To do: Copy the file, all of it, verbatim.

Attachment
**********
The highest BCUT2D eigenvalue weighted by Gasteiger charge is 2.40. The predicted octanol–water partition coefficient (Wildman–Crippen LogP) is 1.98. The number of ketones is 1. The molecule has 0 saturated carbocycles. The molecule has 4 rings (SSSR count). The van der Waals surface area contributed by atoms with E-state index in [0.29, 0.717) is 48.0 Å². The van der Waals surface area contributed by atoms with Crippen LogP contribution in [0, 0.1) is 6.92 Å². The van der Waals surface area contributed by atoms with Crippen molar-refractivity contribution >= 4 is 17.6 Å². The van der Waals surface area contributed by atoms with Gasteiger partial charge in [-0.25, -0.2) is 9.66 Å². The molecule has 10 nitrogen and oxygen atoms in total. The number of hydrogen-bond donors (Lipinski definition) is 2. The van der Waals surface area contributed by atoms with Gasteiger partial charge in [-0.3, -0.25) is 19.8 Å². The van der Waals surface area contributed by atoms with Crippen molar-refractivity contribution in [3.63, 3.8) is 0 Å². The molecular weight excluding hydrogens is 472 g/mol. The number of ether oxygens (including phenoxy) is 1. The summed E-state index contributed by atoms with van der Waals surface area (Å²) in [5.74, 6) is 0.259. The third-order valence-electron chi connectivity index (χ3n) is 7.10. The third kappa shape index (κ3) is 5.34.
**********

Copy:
The highest BCUT2D eigenvalue weighted by Gasteiger charge is 2.40. The predicted octanol–water partition coefficient (Wildman–Crippen LogP) is 1.98. The number of ketones is 1. The molecule has 0 saturated carbocycles. The molecule has 4 rings (SSSR count). The van der Waals surface area contributed by atoms with E-state index in [0.29, 0.717) is 48.0 Å². The van der Waals surface area contributed by atoms with Crippen LogP contribution in [0, 0.1) is 6.92 Å². The van der Waals surface area contributed by atoms with Crippen molar-refractivity contribution >= 4 is 17.6 Å². The van der Waals surface area contributed by atoms with Gasteiger partial charge in [-0.25, -0.2) is 9.66 Å². The molecule has 10 nitrogen and oxygen atoms in total. The number of hydrogen-bond donors (Lipinski definition) is 2. The van der Waals surface area contributed by atoms with Gasteiger partial charge in [-0.3, -0.25) is 19.8 Å². The van der Waals surface area contributed by atoms with Crippen molar-refractivity contribution in [3.63, 3.8) is 0 Å². The molecular weight excluding hydrogens is 472 g/mol. The number of ether oxygens (including phenoxy) is 1. The summed E-state index contributed by atoms with van der Waals surface area (Å²) in [5.74, 6) is 0.259. The third-order valence-electron chi connectivity index (χ3n) is 7.10. The third kappa shape index (κ3) is 5.34.